DMARC (Domain-based Message Authentication, Reporting, and Conformance) records are a set of rules that help protect your email domain from being used for spam or phishing. These rules are stored in a special format that can be read by email servers. Let’s break down what these rules mean in simple terms.


Each rule in a DMARC record is represented by a ‘tag’. Here are some of the main ones:

  • adkim and aspf: These tags tell the email server whether to use ‘strict’ or ‘relaxed’ mode when checking the email. ‘Strict’ mode means the email must exactly match the domain it claims to be from. ‘Relaxed’ mode means the email just needs to be from the same organization. For example, emails from and would both pass in ‘relaxed’ mode.
  • fo: This tag tells the email server when to send a report if an email fails the DMARC check. For example, it can be set to send a report only if all checks fail (0), or if any check fails (1).
  • p: This tag tells the email server what to do with emails that fail the DMARC check. The options are ‘none’ (do nothing), ‘quarantine’ (treat the email as suspicious), or ‘reject’ (don’t accept the email).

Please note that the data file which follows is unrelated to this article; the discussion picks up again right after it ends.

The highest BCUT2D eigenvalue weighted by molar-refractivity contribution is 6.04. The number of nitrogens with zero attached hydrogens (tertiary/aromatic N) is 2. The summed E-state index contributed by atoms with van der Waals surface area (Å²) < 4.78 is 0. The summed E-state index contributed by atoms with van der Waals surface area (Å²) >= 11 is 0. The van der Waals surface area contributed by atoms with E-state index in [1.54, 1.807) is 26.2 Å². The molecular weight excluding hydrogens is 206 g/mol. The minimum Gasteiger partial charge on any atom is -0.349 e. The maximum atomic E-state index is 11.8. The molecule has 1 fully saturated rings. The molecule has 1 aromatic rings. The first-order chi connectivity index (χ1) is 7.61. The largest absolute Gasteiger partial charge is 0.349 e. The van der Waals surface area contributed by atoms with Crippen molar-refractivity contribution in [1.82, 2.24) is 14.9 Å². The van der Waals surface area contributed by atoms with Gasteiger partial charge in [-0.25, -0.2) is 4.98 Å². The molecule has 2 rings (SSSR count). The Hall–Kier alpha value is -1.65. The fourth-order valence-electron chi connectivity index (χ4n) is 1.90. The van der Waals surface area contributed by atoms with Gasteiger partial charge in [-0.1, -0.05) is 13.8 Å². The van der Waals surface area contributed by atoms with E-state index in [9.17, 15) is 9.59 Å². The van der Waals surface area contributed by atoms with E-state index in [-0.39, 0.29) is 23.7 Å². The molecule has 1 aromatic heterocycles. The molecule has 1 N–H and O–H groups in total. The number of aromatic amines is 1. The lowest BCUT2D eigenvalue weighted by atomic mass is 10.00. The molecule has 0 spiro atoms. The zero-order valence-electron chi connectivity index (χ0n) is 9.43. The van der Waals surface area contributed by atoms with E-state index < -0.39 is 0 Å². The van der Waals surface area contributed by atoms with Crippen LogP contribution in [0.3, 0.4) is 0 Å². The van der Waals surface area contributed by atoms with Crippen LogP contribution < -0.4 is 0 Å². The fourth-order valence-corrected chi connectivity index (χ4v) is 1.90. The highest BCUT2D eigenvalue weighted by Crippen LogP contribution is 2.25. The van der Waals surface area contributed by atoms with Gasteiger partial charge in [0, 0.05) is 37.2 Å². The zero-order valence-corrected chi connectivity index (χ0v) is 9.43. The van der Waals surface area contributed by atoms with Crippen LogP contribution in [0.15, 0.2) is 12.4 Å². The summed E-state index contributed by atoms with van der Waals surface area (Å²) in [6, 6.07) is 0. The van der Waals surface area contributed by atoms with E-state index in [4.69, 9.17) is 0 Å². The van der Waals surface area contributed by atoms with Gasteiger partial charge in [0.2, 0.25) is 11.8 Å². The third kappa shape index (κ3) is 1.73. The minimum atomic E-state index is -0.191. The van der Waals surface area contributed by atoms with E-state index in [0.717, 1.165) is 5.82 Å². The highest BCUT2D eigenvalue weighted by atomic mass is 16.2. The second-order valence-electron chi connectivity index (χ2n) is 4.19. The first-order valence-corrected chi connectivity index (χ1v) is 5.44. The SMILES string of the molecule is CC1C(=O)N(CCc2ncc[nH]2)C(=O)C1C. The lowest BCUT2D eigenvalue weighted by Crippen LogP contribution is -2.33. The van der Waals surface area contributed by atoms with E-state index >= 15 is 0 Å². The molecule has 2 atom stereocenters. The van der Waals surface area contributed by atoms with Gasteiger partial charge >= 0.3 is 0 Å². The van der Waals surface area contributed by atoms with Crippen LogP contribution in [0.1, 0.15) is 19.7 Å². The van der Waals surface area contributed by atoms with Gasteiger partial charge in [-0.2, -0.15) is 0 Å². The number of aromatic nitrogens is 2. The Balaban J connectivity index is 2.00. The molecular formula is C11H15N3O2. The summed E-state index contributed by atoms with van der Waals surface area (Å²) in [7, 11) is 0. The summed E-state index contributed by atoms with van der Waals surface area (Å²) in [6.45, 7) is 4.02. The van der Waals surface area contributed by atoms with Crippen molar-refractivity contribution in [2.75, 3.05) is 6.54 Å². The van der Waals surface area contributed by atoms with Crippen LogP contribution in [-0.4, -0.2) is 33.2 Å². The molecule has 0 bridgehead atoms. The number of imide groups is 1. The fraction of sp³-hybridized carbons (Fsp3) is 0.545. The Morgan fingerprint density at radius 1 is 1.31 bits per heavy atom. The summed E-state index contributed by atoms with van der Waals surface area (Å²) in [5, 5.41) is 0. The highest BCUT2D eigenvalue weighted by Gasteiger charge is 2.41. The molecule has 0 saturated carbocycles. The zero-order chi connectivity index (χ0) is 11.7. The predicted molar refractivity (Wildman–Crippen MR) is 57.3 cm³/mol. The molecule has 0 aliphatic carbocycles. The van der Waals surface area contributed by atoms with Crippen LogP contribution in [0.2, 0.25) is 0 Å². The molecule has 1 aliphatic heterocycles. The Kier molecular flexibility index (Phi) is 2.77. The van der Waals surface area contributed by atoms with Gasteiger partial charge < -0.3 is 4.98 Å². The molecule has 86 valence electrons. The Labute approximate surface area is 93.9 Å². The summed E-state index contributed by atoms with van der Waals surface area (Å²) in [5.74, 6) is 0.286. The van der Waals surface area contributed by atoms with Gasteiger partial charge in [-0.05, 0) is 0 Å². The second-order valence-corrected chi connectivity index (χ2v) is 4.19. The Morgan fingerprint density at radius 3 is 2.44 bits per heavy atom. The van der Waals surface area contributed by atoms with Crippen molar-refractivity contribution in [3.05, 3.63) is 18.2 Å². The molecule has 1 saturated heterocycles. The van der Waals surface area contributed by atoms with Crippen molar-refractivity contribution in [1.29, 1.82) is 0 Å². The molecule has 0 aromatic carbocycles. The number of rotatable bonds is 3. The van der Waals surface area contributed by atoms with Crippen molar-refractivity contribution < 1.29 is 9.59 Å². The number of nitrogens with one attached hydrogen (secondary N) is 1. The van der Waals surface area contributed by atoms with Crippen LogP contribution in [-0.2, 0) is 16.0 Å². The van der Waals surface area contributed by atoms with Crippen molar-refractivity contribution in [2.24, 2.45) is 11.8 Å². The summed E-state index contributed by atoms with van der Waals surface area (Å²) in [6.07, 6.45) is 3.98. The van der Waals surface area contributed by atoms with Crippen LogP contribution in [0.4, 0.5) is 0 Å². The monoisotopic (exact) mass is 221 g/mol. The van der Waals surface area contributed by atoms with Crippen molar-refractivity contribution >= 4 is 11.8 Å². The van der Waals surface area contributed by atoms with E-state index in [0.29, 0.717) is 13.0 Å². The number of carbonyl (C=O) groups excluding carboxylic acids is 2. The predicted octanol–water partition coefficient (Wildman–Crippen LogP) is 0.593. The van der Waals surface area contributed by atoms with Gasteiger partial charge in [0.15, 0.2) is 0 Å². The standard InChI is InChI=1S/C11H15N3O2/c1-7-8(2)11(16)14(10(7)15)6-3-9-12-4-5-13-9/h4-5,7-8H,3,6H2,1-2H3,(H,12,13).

• pct: This tag tells the email server what percentage of emails to apply the DMARC policy to. This allows you to gradually roll out DMARC by starting with a small percentage and increasing it over time.
  • rf: This tag tells the email server what format to use for failure reports. The default is ‘afrf’, which stands for Authentication Failure Reporting Format.
  • ri: This tag tells the email server how often to send aggregate reports. The default is 86400 seconds (one day).
  • rua and ruf: These tags tell the email server where to send reports about the DMARC checks. The reports can be sent to any valid email address.
  • sp: This tag tells the email server what policy to apply to subdomains. If this tag is not present, the policy specified by the ‘p’ tag is applied to subdomains.
  • v: This tag identifies the record as a DMARC record. It must be the first tag in the list and must have the value ‘DMARC1’.

Remember, this is a simplified explanation. In reality, DMARC involves a lot of complex processes and technologies. But hopefully, this gives you a basic understanding of what a DMARC record is and how it works.

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